Zionists & Hacker (Lee) Harpin vent their fury over an ‘institutionally anti‑Semitic’ justice system
Tony Greenstein speech outside Wolverhampton Court on 6 September 2023 before 4 of the defendants were sentenced
The first thing I want to do is to thank the hundreds of people who stood in solidarity with the four of us who were given between 9 and 12 months suspended sentences last Wednesday. Our ‘crime’ was trying to prevent the genocidal arms factory, Elbit, from continuing to operate.
The importance of solidarity when activists are under attack from the State should never be under estimated. It emphasises that we are not alone in our fight for justice and the struggle against the war makers.
The demonstration outside the court and the willingness of activists to turn up from as far away as Wales emphasised the support we have. It is to the shame of Palestine Solidarity Campaign that at no stage, despite its 2021 conference policy supporting Palestine Action, did they lift a finger in our support. PSC Executive and its Director Ben Jamal are interested in only one thing – living off the back of the Palestinian struggle in order to build yet another NGO.
The demonstration outside Wolverhampton Crown Court when 4 Palestine Actionists were sentenced and walked free on September 6th 2023
When I walked into the dock and listened to HHJ Michael Chambers, a notoriously reactionary Tory judge, even by the standards of his profession, I was prepared to be sent down and I had packed my prison bag, as had my fellow Palestine Actionists.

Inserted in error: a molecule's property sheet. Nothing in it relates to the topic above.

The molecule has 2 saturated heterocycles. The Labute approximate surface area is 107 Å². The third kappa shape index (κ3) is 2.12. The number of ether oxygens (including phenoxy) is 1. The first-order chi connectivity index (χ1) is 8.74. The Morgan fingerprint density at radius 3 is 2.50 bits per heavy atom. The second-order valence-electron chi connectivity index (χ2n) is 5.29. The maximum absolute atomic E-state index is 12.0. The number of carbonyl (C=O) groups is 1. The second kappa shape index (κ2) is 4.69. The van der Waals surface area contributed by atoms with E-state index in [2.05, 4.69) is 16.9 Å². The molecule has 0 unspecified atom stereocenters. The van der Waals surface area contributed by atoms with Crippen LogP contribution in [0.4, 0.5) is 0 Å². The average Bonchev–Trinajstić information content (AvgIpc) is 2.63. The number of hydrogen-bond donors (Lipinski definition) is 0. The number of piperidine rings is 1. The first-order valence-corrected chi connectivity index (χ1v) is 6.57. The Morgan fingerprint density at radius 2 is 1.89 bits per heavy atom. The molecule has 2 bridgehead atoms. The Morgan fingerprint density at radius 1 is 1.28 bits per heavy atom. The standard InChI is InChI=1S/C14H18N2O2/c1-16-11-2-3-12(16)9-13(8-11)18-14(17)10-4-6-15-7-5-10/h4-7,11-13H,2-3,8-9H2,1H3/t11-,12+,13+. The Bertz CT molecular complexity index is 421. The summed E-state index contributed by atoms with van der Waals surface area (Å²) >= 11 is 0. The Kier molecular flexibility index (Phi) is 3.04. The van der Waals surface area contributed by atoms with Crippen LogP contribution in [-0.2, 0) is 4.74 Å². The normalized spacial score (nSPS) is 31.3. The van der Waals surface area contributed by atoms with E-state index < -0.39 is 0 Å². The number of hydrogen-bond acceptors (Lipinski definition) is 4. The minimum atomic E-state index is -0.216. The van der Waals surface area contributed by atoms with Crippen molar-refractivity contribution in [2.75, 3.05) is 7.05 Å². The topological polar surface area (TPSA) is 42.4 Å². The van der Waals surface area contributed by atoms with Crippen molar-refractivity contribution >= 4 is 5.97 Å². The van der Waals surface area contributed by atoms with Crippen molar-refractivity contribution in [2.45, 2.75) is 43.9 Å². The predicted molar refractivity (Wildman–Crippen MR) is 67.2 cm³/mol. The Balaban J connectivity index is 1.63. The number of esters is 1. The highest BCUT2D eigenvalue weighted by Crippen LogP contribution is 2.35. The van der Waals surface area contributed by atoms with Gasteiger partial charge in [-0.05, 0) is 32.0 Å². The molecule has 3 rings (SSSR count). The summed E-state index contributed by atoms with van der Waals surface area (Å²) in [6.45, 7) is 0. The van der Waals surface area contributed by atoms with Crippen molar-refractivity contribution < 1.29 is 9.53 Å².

Chambers had clearly prepared his speech well before he entered the court. The mitigation speeches of our barristers I suspect made little or no impression. His intention was to instil fear in us, so it was a pleasant surprise when he gave us the ‘benefit’ of his doubt that we ‘would no longer undertake violent protests’.
Of course Palestine Action has never indulged in violent protests. Noone has ever been injured by Palestine Action. Attacking an arms company which specialises in the supply of lethal weaponry to some of the most horrific regimes in the world is the opposite of violence. However these simple truths elude some of the brightest minds in the judicial system.
Nonetheless we were happy to promise the probation service that we would not be involved in similar protests in the next two years and we all intend to abide by that promise. Of course we don’t intend to desist from participating in protests against Elbit’s Death Factories.
A short resume of what led to my conviction